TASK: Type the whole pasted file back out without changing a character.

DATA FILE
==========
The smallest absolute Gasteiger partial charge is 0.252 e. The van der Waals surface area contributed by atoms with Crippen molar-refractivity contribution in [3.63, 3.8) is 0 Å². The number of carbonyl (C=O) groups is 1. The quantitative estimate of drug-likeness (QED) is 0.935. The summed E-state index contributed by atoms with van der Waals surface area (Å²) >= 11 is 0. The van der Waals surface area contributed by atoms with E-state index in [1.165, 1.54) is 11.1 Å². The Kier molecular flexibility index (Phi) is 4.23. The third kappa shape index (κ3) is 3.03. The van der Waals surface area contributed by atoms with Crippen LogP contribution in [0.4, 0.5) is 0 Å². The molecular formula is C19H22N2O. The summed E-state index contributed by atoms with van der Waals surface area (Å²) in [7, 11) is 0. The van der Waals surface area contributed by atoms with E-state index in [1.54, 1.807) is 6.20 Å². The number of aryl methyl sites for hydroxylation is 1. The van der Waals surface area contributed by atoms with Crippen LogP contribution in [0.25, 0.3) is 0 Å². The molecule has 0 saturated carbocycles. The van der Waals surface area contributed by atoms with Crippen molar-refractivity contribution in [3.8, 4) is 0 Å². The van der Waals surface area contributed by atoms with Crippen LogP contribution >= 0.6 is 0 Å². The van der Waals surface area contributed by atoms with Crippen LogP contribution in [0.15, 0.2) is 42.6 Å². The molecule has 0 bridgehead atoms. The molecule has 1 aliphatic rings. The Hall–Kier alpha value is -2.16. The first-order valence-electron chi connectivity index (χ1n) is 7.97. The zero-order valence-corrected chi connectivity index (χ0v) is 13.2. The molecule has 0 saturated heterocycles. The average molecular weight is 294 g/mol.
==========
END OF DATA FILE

The smallest absolute Gasteiger partial charge is 0.252 e. The van der Waals surface area contributed by atoms with Crippen molar-refractivity contribution in [3.63, 3.8) is 0 Å². The number of carbonyl (C=O) groups is 1. The quantitative estimate of drug-likeness (QED) is 0.935. The summed E-state index contributed by atoms with van der Waals surface area (Å²) >= 11 is 0. The van der Waals surface area contributed by atoms with E-state index in [1.165, 1.54) is 11.1 Å². The Kier molecular flexibility index (Phi) is 4.23. The third kappa shape index (κ3) is 3.03. The van der Waals surface area contributed by atoms with Crippen LogP contribution in [0.4, 0.5) is 0 Å². The molecular formula is C19H22N2O. The summed E-state index contributed by atoms with van der Waals surface area (Å²) in [7, 11) is 0. The van der Waals surface area contributed by atoms with E-state index in [1.54, 1.807) is 6.20 Å². The number of aryl methyl sites for hydroxylation is 1. The van der Waals surface area contributed by atoms with Crippen LogP contribution in [0.25, 0.3) is 0 Å². The molecule has 0 saturated carbocycles. The van der Waals surface area contributed by atoms with Crippen molar-refractivity contribution in [3.8, 4) is 0 Å². The van der Waals surface area contributed by atoms with Crippen LogP contribution >= 0.6 is 0 Å². The van der Waals surface area contributed by atoms with Crippen LogP contribution in [0.15, 0.2) is 42.6 Å². The molecule has 0 bridgehead atoms. The molecule has 1 aliphatic rings. The Hall–Kier alpha value is -2.16. The first-order valence-electron chi connectivity index (χ1n) is 7.97. The zero-order valence-corrected chi connectivity index (χ0v) is 13.2. The molecule has 0 saturated heterocycles. The average molecular weight is 294 g/mol.